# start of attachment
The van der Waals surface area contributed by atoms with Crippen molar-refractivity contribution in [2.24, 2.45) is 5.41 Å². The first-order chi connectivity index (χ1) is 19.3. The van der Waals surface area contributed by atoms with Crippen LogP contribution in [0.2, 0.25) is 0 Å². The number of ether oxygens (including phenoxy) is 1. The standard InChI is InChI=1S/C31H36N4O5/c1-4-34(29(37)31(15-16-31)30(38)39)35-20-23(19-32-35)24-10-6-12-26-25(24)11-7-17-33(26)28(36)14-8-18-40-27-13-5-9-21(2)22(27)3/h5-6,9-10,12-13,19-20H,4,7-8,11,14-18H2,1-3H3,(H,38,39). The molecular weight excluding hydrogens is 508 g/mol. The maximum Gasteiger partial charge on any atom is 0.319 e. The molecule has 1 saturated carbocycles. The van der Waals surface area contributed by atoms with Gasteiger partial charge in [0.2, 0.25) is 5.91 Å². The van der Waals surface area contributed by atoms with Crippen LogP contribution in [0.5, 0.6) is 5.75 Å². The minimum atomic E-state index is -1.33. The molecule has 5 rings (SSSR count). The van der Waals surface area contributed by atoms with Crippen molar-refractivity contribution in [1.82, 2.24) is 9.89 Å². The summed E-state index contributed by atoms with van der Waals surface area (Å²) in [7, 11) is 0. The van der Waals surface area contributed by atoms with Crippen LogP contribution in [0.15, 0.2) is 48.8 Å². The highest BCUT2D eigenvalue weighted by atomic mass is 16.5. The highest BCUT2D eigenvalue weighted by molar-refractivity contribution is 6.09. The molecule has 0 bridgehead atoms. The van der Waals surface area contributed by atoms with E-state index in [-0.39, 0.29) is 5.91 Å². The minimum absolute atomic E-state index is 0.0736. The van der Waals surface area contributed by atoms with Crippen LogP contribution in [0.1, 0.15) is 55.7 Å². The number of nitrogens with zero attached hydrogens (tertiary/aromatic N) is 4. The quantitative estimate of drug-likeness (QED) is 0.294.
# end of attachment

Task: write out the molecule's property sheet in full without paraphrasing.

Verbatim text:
The van der Waals surface area contributed by atoms with Crippen molar-refractivity contribution in [2.24, 2.45) is 5.41 Å². The first-order chi connectivity index (χ1) is 19.3. The van der Waals surface area contributed by atoms with Crippen LogP contribution in [0.2, 0.25) is 0 Å². The number of ether oxygens (including phenoxy) is 1. The standard InChI is InChI=1S/C31H36N4O5/c1-4-34(29(37)31(15-16-31)30(38)39)35-20-23(19-32-35)24-10-6-12-26-25(24)11-7-17-33(26)28(36)14-8-18-40-27-13-5-9-21(2)22(27)3/h5-6,9-10,12-13,19-20H,4,7-8,11,14-18H2,1-3H3,(H,38,39). The molecular weight excluding hydrogens is 508 g/mol. The maximum Gasteiger partial charge on any atom is 0.319 e. The molecule has 1 saturated carbocycles. The van der Waals surface area contributed by atoms with Gasteiger partial charge in [0.2, 0.25) is 5.91 Å². The van der Waals surface area contributed by atoms with Crippen LogP contribution in [0.5, 0.6) is 5.75 Å². The minimum atomic E-state index is -1.33. The molecule has 5 rings (SSSR count). The van der Waals surface area contributed by atoms with Crippen molar-refractivity contribution in [1.82, 2.24) is 9.89 Å². The summed E-state index contributed by atoms with van der Waals surface area (Å²) in [7, 11) is 0. The van der Waals surface area contributed by atoms with Crippen LogP contribution in [0.15, 0.2) is 48.8 Å². The highest BCUT2D eigenvalue weighted by atomic mass is 16.5. The highest BCUT2D eigenvalue weighted by molar-refractivity contribution is 6.09. The molecule has 0 bridgehead atoms. The van der Waals surface area contributed by atoms with E-state index in [-0.39, 0.29) is 5.91 Å². The minimum absolute atomic E-state index is 0.0736. The van der Waals surface area contributed by atoms with Crippen LogP contribution in [0.1, 0.15) is 55.7 Å². The number of nitrogens with zero attached hydrogens (tertiary/aromatic N) is 4. The quantitative estimate of drug-likeness (QED) is 0.294.